Finmin & RBI step up efforts as March deadline for completing asset quality review by banks looms.
The government could launch a crackdown on 5-10 big firms that are perceived to be among the top wilful defaulters of the 50-odd companies that account for a bulk of banks’ non-performing assets (NPAs), with the finance ministry and the Reserve Bank Of India (RBI) stepping up efforts to tackle the issue of massive bad loans as the March deadline for completing asset quality review by banks looms.
Banking sources said although a detailed, final course of action is still in the works, there is a thinking that promoters of some of the big defaulters– whose criminal intent of avoiding payments, prima facie, is established—should feel the heat. The specific action will, however, be decided in consultations with the Prime Minister’s Office. One possibility is to force such promoters to make a firm commitment on repayments, with specific deadlines, to avoid “more painful”, coercive actions, one of the sources said.
“The government is convinced that not one action is enough to address such a crisis. It requires several well-though-out measures on multiple fronts almost simultaneously to tackle the issue,” said a senior government official. More swapping or transfer of chief executives of PSBs can’t be ruled out at a later stage if some of them are found lacking discipline in tackling the crisis, although it’s not strictly on the table now, he added. The government this month asked MK Jain, chief of Indian Bank, to take charge at loss-making IDBI Bank, while Kishor Kharat of IDBI Bank has been directed to join Indian Bank.
The sources said the government and the RBI are discussing two broad set of actions to tackle the crisis. One is to keep the heat on wilful defaulters to send a strong signal to others, while taking steps to boost growth in most stressed sectors, such as steel and textiles, to help companies improve their cash flow. Also, conditions are being tightened for public-sector banks grappling with huge bad loans, linking government funds for their recapitalisation under the Indradhanush Plan to strict quarterly goals — such as staff cost rationalisation and improved operational efficiency.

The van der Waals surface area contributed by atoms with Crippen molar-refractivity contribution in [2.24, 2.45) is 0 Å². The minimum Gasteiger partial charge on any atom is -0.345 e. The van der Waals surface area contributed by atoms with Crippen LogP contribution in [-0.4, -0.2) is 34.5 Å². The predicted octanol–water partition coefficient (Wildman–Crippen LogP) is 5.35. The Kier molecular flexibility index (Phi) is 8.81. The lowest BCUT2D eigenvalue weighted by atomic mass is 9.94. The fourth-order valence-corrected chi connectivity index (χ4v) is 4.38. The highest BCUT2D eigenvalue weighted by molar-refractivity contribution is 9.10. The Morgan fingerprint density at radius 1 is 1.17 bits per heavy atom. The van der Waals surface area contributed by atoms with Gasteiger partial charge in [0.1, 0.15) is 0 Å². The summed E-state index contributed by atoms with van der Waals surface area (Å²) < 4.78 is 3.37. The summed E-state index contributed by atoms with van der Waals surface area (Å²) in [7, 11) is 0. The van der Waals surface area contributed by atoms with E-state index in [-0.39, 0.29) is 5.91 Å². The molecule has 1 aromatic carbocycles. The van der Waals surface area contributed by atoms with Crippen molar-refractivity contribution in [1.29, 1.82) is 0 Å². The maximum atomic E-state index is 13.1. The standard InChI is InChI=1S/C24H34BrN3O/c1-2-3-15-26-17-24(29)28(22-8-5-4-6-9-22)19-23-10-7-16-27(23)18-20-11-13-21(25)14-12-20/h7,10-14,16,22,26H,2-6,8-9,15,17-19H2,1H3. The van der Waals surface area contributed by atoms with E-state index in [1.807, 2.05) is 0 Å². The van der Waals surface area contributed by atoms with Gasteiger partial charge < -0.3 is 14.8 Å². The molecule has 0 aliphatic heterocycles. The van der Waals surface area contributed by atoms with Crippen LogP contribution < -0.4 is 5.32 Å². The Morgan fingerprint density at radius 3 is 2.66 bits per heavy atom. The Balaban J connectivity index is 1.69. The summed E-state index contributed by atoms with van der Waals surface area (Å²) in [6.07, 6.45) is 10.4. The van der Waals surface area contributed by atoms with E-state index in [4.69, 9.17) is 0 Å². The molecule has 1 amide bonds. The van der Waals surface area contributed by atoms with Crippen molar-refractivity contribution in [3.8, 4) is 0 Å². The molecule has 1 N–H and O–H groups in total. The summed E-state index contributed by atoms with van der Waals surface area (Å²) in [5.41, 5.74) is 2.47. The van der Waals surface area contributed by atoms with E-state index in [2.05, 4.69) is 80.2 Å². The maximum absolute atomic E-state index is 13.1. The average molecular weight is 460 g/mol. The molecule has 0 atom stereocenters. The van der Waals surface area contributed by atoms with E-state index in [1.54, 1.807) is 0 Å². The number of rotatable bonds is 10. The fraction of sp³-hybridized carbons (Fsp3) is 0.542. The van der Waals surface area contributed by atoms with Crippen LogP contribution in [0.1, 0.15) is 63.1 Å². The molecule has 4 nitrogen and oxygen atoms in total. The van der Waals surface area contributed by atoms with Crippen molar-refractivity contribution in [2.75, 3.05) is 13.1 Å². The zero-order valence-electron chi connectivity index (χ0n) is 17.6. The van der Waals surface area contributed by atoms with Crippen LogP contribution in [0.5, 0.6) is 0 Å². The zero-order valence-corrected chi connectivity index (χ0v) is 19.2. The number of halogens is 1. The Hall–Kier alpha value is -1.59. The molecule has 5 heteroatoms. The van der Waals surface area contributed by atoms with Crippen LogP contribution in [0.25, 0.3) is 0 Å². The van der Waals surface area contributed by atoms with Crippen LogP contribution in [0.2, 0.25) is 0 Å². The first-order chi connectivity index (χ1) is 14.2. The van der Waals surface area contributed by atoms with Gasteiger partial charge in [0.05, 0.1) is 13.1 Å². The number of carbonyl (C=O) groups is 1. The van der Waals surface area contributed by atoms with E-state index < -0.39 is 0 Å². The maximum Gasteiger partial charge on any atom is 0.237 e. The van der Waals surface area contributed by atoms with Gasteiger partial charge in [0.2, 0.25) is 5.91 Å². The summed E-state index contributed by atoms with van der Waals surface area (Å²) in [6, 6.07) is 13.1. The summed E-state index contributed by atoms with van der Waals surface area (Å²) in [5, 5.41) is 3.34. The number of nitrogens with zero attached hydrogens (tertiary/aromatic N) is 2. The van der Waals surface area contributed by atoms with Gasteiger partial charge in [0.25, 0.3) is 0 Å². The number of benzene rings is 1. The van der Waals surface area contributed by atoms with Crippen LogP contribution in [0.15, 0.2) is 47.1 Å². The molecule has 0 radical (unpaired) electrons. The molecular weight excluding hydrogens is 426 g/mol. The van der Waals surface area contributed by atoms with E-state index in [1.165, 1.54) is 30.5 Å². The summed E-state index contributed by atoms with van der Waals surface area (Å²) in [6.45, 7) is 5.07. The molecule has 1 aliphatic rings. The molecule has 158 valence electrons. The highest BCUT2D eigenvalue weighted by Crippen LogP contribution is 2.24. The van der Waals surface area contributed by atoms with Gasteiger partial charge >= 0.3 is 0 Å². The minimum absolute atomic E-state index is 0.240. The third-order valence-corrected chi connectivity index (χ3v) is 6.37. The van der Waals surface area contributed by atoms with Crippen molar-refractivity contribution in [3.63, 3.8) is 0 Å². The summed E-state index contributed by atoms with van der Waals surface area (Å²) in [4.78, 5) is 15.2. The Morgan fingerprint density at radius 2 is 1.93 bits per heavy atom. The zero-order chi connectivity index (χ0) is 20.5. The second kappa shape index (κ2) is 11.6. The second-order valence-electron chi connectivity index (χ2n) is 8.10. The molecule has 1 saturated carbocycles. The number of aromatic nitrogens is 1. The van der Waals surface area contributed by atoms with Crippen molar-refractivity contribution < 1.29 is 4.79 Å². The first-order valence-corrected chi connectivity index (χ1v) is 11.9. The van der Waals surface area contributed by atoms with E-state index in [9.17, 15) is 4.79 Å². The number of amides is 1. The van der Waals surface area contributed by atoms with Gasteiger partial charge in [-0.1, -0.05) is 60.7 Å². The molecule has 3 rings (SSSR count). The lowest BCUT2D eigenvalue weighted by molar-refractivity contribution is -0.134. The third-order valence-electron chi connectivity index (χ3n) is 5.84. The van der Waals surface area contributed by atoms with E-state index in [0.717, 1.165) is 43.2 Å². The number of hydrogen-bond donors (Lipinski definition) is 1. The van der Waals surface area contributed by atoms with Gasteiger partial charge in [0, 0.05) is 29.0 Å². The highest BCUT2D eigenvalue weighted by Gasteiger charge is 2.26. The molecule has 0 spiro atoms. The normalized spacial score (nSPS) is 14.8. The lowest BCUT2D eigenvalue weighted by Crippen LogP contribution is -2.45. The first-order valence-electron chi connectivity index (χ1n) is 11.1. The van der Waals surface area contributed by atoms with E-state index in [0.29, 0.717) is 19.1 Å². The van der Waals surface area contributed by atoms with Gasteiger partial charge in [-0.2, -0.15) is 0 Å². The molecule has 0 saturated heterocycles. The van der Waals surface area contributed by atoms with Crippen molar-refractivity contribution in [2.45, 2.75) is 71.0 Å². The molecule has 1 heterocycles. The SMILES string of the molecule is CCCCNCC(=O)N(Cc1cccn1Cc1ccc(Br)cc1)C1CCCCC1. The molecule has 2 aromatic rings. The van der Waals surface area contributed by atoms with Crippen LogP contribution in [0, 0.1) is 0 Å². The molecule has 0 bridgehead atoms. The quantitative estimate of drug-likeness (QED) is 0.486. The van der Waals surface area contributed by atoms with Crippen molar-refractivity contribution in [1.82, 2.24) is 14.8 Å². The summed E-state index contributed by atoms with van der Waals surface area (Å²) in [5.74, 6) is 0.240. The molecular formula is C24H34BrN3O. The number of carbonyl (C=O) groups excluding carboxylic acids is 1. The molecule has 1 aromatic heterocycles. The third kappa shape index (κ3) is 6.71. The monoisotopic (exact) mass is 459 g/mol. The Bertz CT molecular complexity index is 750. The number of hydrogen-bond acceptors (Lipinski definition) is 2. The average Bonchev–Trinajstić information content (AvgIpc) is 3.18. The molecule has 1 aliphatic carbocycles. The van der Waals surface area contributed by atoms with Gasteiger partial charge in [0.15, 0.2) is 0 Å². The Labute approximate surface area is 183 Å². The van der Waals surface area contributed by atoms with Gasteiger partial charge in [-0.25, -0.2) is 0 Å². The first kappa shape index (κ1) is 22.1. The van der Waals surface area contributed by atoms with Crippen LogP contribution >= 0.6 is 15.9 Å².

Another set of actions centres round the possibility of setting up a bad bank or any other mechanism whereby the haircut to banks is minimised to the extent possible. This is a more difficult task for which the approval of the PMO is critical, as it requires a strong political backing.
The good part is, after the BJP’s victory in Uttar Pradesh, the Centre is better placed to launch bold reforms. However, the Opposition could still make any debt relief to private companies a huge issue, citing the Centre’s reluctance to waive crop loans to farmers in states such as UP, Maharashtra and Punjab. Any scope for a one-time settlement with large companies in those stressed sectors is also being discussed. The finance ministry, in active consultations with the RBI, is zeroing in on the best possible options.
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Already, the department of financial services this month sent a letter to some public-sector banks, setting conditions for recapitalisation, including effective NPA management, sale of non-core assets, further closing of loss-making branches and temporary trimming of employee benefits, if required. As far as setting up a mechanism to address the NPA issue is concerned, some of the options discussed are already articulated by chief economic advisor Arvind Subramanian or RBI deputy governor Viral Acharya.
Subramanian has suggested setting up a centralised Public-sector Asset Rehabilitation Agency (PARA) that would purchase stressed loans (especially the largest and most difficult ones) from banks and then work them out, either by converting debt to equity and selling the stakes in auctions or by granting debt reduction. However, RBI’s Acharya has favoured setting up two agencies: A private asset management company that would seek to resolve assets with economic value in the short run; and a national asset management company that would rope in asset managers to turn around the assets that appear to be unviable in the short or medium term.